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News > Jobs & Economy
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Consumer prices in check
Inflation report shows overall and core CPI both up less than forecasts.
September 16, 2004: 3:30 PM EDT

NEW YORK (CNN/Money) - Prices paid by consumers edged up only slightly in August, a government report showed Thursday, as inflationary pressure measured below Wall Street expectations.

The consumer price index showed a 0.1 percent increase, compared with a 0.1 percent decline posted in July. Economists surveyed by Briefing.com had forecast a 0.2 percent rise in the broad gauge of retail prices.

The so-called core-CPI, which excludes often volatile food and energy prices, rose 0.1 percent, the same as the increase in July. Economists had also forecast a 0.2 percent rise in the closely watched core-CPI.

The increases mean that overall prices are up 2.7 over the last 12 months, while prices excluding food and energy gained only 1.7 percent in that period. Over the last three months, prices rose at an even slower pace. Overall prices climbed at an compounded annual 1.3 percent rate in the June-July-August period. Excluding food and energy prices rose at a 1.0 percent rate on that basis.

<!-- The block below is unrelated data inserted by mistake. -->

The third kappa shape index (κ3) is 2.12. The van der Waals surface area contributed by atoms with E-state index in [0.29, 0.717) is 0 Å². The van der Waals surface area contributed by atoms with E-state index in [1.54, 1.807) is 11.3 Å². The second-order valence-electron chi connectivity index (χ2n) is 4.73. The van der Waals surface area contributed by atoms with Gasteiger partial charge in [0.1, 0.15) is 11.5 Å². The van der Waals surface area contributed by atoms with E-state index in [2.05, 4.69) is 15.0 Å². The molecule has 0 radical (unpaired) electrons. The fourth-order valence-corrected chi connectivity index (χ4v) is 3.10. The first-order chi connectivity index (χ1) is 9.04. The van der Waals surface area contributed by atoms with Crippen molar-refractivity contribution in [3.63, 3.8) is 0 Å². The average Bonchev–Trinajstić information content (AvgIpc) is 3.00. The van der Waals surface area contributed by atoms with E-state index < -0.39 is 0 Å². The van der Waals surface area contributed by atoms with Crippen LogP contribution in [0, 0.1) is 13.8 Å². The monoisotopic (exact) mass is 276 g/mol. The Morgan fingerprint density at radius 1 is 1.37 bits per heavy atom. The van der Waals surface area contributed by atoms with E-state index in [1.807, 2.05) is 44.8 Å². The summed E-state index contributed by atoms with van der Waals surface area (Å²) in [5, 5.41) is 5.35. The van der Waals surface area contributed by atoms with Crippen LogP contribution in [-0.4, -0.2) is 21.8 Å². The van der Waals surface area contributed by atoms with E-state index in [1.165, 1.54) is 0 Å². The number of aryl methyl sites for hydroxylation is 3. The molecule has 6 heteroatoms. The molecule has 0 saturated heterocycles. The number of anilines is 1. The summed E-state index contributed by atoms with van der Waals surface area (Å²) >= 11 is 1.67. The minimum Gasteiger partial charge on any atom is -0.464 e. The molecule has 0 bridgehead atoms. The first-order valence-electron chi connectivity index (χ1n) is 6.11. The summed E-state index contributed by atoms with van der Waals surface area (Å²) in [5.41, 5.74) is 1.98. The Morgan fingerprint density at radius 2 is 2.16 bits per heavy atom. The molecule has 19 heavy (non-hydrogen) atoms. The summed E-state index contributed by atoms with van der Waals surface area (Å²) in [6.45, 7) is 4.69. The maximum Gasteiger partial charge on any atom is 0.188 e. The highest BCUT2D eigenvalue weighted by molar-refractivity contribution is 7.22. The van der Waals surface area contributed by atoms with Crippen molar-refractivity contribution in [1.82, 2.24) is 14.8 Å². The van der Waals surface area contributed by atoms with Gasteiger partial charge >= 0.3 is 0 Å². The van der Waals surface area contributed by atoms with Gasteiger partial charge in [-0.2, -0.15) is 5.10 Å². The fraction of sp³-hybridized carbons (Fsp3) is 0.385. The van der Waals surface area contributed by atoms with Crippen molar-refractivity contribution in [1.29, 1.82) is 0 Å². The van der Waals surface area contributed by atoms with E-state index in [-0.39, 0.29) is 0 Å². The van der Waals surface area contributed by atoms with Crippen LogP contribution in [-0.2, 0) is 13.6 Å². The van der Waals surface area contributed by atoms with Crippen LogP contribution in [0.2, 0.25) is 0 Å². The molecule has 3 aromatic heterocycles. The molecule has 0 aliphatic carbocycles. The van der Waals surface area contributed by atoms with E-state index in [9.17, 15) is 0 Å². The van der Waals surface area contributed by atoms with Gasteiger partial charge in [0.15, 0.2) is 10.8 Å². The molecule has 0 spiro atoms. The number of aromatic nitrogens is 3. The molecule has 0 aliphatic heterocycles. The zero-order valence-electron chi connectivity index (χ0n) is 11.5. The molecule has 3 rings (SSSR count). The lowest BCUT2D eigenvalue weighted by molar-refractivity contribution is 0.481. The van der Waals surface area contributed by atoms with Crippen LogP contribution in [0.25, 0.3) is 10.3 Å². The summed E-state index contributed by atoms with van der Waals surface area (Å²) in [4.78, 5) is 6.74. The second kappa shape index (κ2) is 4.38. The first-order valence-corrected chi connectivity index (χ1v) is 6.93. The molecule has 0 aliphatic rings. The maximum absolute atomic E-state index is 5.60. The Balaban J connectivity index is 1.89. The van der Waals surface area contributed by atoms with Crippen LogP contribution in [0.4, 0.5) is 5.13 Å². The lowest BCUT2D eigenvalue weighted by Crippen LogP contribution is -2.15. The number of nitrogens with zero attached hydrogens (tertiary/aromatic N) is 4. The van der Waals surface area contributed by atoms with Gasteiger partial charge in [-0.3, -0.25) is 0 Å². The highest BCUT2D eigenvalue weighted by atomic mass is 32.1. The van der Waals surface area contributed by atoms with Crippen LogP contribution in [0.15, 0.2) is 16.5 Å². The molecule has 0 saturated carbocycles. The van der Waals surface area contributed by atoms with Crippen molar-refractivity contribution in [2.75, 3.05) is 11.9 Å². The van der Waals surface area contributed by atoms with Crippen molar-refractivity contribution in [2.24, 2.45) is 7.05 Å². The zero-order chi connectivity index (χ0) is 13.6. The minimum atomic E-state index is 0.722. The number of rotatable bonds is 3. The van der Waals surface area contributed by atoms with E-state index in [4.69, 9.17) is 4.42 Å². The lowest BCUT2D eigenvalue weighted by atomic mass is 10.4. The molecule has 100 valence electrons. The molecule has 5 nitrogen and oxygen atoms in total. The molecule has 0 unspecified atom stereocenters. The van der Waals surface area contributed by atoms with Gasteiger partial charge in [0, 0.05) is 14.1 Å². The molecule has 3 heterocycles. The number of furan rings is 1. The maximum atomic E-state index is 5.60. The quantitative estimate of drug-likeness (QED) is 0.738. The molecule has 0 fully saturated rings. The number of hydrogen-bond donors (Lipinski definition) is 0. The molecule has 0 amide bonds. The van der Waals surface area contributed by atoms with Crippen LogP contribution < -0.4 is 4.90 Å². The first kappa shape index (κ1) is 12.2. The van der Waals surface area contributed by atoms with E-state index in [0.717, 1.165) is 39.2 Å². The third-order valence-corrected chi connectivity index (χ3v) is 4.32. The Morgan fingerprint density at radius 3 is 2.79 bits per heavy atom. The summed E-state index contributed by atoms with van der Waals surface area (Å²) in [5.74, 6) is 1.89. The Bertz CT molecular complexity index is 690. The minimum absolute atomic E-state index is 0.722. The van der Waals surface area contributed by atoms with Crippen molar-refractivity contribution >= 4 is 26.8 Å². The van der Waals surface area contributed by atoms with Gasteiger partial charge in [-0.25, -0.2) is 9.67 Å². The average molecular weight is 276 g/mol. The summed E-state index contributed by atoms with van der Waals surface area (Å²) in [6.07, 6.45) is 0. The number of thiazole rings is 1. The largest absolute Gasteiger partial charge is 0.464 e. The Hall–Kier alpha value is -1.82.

Lower gas prices lead the way

The low inflation in the most recent report was helped by a decline in energy prices, which fell 0.3 percent in August. That drop was led by a 1.4 percent drop in gasoline prices, even as crude oil prices were hitting record levels during the month. Apparel and transportation prices also fell while housing and food costs posted modest gains.

The report was the last major economic reading before Tuesday's meeting of the Federal Reserve's Open Market Committee. The low inflation report is unlikely to stop Fed policy makers from raising interest rates by a quarter of a percentage point for the third time this year.

Prices on the 10-year bond edged slightly higher following the CPI report, while yields, which move in the opposite direction, slipped to 4.15 percent in early New York trading from 4.16 percent before and immediately after the report

Several economists said they believe the Fed will still move ahead with its policy of measured rate hikes at the November meeting, even with this third straight report that shows inflation in check.

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"This was low because of lower energy prices. I don't think that's a decline we can expect to continue," said Anthony Chan, senior economist, J.P. Morgan Fleming Asset Management.

Robert Brusca of FAO Economics, who argues the Fed should not be hiking rates, also said he didn't think the report showing a lack of inflationary pressure will alter the central bank's rate policy.

"The Fed is not focused on inflation, it's focused on inflation in the future," he said. "So a good inflation report doesn't get you anything, while a bad report gets the Fed all excited."  Top of page




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